When the Clintons left the White House in 2001, with the War on Crime and War on Drugs by then entrenched public policy, the United States had the highest rate of incarceration in the world. “Human Rights Watch reported that in seven states, African Americans constituted 80 to 90 percent of all drug offenders sent to prison, even though they were no more likely than whites to use or sell illegal drugs,” Alexander explains. She follows this with one of the clearest summaries of Clinton-era welfare reform:
The federal safety net for poor families was torn to shreds by the Clinton administration in its effort to “end welfare as we know it.” In his 1996 State of the Union address, given during his re-election campaign, Clinton declared that ‘the era of big government is over’ and immediately sought to prove it by dismantling the federal welfare system known as Aid to Families With Dependent Children (AFDC). The welfare-reform legislation that he signed—which Hillary Clinton ardently supported then and characterized as a success as recently as 2008—replaced the federal safety net with a block grant to the states, imposed a five-year lifetime limit on welfare assistance, added work requirements, barred undocumented immigrants from licensed professions, and slashed overall public welfare funding by $54 billion (some was later restored).Experts and pundits disagree about the true impact of welfare reform, but one thing seems clear: Extreme poverty doubled to 1.5 million in the decade and a half after the law was passed.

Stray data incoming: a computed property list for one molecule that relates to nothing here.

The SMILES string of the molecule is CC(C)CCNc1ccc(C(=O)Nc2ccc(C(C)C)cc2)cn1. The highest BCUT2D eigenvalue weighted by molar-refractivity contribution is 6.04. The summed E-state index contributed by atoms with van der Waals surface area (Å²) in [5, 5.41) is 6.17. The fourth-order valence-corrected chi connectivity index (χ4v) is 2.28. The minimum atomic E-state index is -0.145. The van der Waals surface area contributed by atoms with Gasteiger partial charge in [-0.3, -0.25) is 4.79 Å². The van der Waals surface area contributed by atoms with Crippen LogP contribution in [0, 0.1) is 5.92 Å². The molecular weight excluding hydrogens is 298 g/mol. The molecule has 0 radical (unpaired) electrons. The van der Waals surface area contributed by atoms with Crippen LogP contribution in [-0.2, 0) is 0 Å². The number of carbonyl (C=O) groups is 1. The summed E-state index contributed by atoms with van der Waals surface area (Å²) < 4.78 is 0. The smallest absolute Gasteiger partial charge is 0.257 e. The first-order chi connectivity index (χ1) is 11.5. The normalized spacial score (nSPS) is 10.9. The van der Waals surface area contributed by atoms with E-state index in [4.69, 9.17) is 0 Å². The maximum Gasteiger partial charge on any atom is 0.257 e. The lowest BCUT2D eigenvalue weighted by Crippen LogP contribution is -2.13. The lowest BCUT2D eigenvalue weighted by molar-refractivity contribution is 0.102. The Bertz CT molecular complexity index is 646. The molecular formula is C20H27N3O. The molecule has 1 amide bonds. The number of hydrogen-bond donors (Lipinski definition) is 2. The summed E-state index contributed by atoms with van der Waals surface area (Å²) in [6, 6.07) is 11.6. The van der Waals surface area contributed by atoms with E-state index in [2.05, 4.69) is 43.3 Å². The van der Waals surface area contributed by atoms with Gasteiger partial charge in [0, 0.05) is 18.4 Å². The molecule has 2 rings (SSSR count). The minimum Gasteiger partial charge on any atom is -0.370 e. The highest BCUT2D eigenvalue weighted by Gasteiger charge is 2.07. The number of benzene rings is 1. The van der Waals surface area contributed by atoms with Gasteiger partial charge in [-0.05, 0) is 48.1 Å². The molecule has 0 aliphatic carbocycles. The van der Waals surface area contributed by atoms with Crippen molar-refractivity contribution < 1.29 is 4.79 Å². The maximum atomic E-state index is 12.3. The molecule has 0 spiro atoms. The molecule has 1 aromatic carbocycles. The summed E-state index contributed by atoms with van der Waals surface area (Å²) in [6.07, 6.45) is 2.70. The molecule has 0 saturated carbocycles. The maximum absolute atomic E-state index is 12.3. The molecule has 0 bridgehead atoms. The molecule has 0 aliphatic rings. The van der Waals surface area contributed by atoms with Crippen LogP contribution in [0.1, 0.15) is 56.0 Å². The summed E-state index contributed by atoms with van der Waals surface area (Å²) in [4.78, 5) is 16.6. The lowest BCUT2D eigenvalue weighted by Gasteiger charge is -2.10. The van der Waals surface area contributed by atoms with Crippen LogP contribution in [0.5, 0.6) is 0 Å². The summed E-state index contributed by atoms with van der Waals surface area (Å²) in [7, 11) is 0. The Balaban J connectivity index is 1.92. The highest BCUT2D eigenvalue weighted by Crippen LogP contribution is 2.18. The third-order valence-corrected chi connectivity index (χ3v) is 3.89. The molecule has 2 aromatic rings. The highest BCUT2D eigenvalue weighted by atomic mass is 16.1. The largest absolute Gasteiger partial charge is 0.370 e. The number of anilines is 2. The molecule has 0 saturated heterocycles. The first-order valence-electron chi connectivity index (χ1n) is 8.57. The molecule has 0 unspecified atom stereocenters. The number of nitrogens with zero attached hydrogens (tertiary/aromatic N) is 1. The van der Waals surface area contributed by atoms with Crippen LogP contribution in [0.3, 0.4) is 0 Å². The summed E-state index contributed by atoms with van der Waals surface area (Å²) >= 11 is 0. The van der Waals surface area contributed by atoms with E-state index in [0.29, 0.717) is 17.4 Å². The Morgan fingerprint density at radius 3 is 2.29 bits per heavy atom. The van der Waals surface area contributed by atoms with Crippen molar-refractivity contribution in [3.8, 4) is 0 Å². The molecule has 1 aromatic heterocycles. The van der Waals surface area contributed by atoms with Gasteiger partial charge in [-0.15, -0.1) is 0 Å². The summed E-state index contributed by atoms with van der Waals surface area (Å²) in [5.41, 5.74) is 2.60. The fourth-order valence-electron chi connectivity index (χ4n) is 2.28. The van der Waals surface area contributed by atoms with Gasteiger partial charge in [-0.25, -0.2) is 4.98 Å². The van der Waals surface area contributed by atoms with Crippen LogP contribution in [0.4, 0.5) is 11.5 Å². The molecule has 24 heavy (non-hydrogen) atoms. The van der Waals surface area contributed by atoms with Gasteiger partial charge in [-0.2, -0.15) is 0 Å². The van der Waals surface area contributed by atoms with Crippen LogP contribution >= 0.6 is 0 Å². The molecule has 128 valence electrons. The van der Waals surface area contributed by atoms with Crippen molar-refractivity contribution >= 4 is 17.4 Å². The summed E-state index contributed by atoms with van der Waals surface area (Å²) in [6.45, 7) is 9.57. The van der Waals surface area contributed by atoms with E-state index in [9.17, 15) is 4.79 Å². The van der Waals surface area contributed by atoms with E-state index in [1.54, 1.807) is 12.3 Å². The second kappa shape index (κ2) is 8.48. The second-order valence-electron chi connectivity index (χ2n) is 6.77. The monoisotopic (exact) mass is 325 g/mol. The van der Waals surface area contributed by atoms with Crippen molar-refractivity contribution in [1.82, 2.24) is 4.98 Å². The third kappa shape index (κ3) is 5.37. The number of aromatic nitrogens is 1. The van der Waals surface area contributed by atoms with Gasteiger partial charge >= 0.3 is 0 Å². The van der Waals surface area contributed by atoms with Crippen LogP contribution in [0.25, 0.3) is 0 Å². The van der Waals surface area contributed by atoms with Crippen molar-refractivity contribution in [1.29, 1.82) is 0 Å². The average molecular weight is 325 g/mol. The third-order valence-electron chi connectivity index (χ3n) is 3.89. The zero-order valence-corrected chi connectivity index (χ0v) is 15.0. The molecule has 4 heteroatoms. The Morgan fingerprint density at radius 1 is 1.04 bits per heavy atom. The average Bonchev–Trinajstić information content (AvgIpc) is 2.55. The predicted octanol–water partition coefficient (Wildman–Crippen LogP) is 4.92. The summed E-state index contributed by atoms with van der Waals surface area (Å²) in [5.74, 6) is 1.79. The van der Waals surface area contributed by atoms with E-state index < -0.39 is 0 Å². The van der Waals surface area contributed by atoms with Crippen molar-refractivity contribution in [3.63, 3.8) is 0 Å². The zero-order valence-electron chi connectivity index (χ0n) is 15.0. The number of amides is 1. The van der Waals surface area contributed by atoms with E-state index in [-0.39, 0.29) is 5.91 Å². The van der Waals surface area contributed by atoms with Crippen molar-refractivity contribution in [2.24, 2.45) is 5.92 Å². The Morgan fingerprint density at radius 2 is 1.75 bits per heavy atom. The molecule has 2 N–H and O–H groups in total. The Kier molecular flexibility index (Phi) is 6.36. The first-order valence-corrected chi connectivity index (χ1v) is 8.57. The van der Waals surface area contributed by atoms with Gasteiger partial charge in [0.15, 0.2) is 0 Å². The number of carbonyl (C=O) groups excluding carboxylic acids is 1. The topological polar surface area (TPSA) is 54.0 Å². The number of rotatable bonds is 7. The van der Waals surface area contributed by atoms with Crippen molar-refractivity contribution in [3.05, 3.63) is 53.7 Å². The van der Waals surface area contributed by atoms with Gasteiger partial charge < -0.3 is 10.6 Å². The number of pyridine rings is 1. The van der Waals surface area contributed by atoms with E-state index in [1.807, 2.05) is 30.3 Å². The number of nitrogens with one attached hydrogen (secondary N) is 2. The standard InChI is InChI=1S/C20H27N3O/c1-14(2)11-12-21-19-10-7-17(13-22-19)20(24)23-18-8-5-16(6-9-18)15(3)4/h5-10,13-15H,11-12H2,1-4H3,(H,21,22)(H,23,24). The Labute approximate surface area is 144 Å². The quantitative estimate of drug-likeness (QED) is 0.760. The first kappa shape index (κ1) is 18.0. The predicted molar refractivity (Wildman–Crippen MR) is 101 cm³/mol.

Many Hillary supporters argue that it’s unfair to judge her by Bill’s work as president. But even aside from her active engagement on these issues as first lady, it seems naive to imagine that she would somehow represent a significant break from this history. Hillary Clinton is more Wal-Mart board member and less friend to labor.